Neil Gale's Chicago postcard collection is 42 years in the making, and since November 2007 he's shared his finds on the Web. Gale's the director of the Chicago Postcard Museum (chicagopostcardmuseum.org), an online platform for over 5,000 cards, a combination of personal ones and contributions from as far as the U.K. Most images in the archive show both sides of the cards, some still bearing the sender's message. One from the 50s depicts a still night on State Street lined with streetlights and Packard cars. The pre-Trump Tower skyline of the early-aughts series includes a fish-shaped card with an aerial view of the Shedd Aquarium. Another from 1978 depicts Garfield the Cat walking up the steps of the Art Institute thinking aloud, "Maybe there's a pizza exhibit inside."
Gale's aim is to share a visual history of Chicago through postcard art. It all started off "as a kid, being dragged to antique shows and collectible shows by my mom and my aunt in the summer," he says. His fascination doesn't lie in the vintageness of old collectibles but rather in their connection to the city he grew up in. "The first couple I picked up were very old, but after I got 'em home and looked at them for a while they had no meaning to me. So the next time I went I bought a couple of Chicago postcards and really that's how it took off."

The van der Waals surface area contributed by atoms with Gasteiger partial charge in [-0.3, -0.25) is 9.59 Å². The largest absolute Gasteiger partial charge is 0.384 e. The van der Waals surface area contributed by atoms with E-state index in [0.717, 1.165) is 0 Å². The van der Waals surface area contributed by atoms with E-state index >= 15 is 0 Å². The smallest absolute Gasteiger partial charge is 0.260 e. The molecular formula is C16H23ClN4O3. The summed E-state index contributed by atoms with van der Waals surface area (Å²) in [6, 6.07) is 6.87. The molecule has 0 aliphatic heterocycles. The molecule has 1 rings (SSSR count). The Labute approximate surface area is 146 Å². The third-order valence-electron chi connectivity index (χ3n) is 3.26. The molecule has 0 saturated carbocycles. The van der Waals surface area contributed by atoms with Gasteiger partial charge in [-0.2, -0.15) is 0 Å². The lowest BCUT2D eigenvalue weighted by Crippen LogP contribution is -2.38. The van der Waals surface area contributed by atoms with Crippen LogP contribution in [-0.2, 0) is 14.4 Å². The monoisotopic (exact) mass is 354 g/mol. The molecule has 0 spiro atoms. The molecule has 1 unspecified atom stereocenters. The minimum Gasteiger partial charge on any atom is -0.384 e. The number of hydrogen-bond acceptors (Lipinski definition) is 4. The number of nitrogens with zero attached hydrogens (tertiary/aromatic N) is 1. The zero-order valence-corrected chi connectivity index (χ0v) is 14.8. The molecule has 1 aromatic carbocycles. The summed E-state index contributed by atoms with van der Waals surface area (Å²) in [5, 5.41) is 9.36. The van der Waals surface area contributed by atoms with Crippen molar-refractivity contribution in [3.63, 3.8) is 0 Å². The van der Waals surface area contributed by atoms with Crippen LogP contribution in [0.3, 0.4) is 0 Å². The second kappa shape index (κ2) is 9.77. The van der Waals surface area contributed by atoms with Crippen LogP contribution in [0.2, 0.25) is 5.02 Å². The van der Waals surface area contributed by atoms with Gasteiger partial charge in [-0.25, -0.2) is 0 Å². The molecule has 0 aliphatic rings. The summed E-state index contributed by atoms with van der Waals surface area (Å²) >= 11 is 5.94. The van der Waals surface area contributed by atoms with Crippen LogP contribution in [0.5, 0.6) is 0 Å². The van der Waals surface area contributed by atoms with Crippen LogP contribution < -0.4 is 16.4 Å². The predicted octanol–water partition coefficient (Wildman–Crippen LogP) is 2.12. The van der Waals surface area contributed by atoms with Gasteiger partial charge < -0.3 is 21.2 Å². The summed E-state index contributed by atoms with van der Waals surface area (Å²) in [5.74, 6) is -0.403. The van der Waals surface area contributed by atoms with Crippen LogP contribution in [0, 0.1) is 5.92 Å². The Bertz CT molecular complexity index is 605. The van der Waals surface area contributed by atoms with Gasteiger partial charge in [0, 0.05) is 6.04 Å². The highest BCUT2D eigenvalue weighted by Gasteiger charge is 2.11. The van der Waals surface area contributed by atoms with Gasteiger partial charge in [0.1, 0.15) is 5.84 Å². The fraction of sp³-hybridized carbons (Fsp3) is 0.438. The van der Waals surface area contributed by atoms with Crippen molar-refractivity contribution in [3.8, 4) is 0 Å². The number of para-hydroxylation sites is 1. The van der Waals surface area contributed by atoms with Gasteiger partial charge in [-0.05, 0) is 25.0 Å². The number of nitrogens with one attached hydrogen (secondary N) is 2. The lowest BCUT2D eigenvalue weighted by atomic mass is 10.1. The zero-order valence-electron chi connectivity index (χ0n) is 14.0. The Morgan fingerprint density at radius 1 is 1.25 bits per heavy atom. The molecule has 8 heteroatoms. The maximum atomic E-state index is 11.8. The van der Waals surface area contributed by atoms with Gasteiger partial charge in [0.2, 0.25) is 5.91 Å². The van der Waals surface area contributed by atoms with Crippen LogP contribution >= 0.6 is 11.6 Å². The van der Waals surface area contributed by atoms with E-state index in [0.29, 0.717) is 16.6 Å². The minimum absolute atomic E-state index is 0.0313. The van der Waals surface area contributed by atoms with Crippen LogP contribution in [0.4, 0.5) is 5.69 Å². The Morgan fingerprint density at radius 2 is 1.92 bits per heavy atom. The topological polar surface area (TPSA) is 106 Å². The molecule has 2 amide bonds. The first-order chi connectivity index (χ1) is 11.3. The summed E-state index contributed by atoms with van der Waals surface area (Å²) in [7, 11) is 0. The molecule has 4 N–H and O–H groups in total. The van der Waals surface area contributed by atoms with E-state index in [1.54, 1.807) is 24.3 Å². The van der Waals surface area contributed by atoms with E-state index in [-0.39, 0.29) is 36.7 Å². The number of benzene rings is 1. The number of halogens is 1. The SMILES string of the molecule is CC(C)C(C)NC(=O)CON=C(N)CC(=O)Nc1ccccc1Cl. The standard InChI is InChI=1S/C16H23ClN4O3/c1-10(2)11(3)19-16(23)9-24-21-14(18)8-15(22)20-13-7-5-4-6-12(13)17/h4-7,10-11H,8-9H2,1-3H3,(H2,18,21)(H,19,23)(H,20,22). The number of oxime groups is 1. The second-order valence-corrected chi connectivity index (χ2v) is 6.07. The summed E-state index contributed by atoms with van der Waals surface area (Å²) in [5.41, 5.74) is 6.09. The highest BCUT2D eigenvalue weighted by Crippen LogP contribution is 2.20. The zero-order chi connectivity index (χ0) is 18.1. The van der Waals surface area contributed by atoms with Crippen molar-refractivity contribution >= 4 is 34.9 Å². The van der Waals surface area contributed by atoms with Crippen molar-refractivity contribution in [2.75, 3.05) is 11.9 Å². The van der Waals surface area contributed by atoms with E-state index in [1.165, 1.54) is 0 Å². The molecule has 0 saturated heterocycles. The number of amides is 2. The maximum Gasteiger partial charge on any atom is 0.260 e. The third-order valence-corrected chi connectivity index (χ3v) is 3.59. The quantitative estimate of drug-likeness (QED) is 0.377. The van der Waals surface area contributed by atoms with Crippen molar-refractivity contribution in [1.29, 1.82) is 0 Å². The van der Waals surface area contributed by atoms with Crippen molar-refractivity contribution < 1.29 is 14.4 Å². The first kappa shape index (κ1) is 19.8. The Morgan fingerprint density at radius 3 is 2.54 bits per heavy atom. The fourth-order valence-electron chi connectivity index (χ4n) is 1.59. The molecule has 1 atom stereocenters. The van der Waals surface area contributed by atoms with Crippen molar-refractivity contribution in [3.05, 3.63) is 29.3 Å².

Examining an postcard promoting the 1893 World's Columbian Exposition, Gale says, "It's awesome to take a look at what was built, to know how it was built to last, and then they tore it all down."
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